Unprotected sun exposure is the number one cause of premature skin aging and skin cancer. Unfortunately, many people still don’t take it seriously and are not doing enough to protect their skin. We’ll give you a deeper understanding of how sun damage affects skin and the key steps to reduce its risks.
UVA and UVB
There are two main types of UV rays that cause sun damage: UVA and UVB.
UVA (longer-wave) rays activate skin in an unhealthy way to become tan, but they are not the rays responsible for sunburn. UVA rays go far deeper into skin and trigger skin-cancer and premature aging damage.
UVB (shorter-wave) rays are responsible for causing sunburn and also trigger premature aging damage. UVB is considered the common cause of most skin cancers.
Consequences of Sun Damage
Beyond the short-term consequences, sun damage has far more serious long-term repercussions for skin. Essentially, sun damage destroys skin’s ability to maintain the vital components (such as antioxidants, essential fatty acids, ceramides, hyaluronic acid, and vitamins) it needs to look young and healthy.
In addition to potentially life-threatening skin cancer, the long-term consequences of unprotected sun exposure from UVA and UVB rays include:
- Increased fine lines and wrinkles.
- Skin discolorations and uneven tone.
- Dry, thin, crepey-looking skin.
- Buildup on the surface layer, resulting in dull, congested skin.
UVA sun damage is more insidious because you don’t feel any pain or discomfort from it, yet it is destroying skin nonetheless. Over time, this causes skin abnormalities, resulting in the worst forms of skin aging and a more pronounced risk of skin cancer.
Prevention is the only way to truly save your skin—once damaged, there is only so much you can do. That means wearing sunscreen rated SPF 30 or greater, every day, rain or shine. It’s never too late to start using an SPF product, but the sooner the better.
Keep in mind that if you’re going to be outside for long periods of time or sweating a lot, you will need to reapply your SPF product regularly to ensure you are getting full protection. Also, be aware that some medications can make your skin more sensitive to the sun.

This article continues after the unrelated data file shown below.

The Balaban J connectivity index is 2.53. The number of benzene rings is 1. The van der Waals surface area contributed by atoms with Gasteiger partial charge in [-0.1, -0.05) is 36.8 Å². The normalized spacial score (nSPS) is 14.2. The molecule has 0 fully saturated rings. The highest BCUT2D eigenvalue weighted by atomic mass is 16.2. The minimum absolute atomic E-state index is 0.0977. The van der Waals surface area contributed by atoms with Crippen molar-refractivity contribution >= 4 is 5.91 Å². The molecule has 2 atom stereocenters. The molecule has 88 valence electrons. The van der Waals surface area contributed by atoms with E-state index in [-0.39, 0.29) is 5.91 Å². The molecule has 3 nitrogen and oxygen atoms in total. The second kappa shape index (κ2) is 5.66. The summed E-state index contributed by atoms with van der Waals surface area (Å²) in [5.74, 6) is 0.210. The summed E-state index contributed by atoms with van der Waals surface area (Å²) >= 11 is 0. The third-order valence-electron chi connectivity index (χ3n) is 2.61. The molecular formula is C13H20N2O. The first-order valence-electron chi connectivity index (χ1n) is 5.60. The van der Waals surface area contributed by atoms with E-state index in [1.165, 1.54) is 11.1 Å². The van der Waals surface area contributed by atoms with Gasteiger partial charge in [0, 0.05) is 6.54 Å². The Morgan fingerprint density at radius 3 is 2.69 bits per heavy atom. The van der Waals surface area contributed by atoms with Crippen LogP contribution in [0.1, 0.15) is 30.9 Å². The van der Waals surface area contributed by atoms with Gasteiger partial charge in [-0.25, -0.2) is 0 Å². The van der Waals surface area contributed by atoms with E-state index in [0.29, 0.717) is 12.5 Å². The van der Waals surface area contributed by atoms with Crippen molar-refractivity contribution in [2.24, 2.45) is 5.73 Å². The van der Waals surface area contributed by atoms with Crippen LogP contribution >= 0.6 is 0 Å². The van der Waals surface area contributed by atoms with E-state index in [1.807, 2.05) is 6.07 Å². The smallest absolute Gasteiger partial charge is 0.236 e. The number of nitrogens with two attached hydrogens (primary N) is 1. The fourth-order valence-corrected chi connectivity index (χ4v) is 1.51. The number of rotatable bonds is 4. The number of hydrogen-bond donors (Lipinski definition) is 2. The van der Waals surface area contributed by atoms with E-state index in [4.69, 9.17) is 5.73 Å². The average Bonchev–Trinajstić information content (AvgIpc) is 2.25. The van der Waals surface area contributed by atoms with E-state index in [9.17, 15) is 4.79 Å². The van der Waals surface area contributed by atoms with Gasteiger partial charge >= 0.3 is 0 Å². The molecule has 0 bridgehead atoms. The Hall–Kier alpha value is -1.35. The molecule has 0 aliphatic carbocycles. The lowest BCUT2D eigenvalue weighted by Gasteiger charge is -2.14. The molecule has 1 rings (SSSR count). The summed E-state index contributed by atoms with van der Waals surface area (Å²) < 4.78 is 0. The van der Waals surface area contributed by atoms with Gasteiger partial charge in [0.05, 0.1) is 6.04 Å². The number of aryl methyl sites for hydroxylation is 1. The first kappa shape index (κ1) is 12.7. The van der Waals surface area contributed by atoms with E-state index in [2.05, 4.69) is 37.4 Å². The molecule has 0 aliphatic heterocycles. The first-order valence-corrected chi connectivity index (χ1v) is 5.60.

Lips can get sun-damaged too. Protect them with a lip balm with SPF, and reapply it regularly because eating, drinking, and even talking will make it wear off.
Minimize the Visible Signs of Sun Damage
Although sun damage cannot be undone, there are products that can help diminish the appearance of its aging effects in surprising ways, including the following:
- AHA or BHA exfoliant: Helps remove the buildup of unhealthy skin caused by sun exposure, restoring smoothness, improving skin tone, and leading to an overall more radiant complexion.
- Retinol: Visibly diminishes the appearance of wrinkles and other signs of aging caused by the harmful effects of the sun.
- Vitamin C: Dramatically brightens uneven skin tone brought on by sun exposure.
- Antioxidant serum: Helps shield skin against environmental damage and boosts the efficiency of your SPF product.
References for this information:
The American Cancer Society, April 2017, ePublicaiton
Journal of the American Academy of Dermatology, November 2012, pages 1013–1024
Journal of Clinical Oncology, January 2011, pages 257–263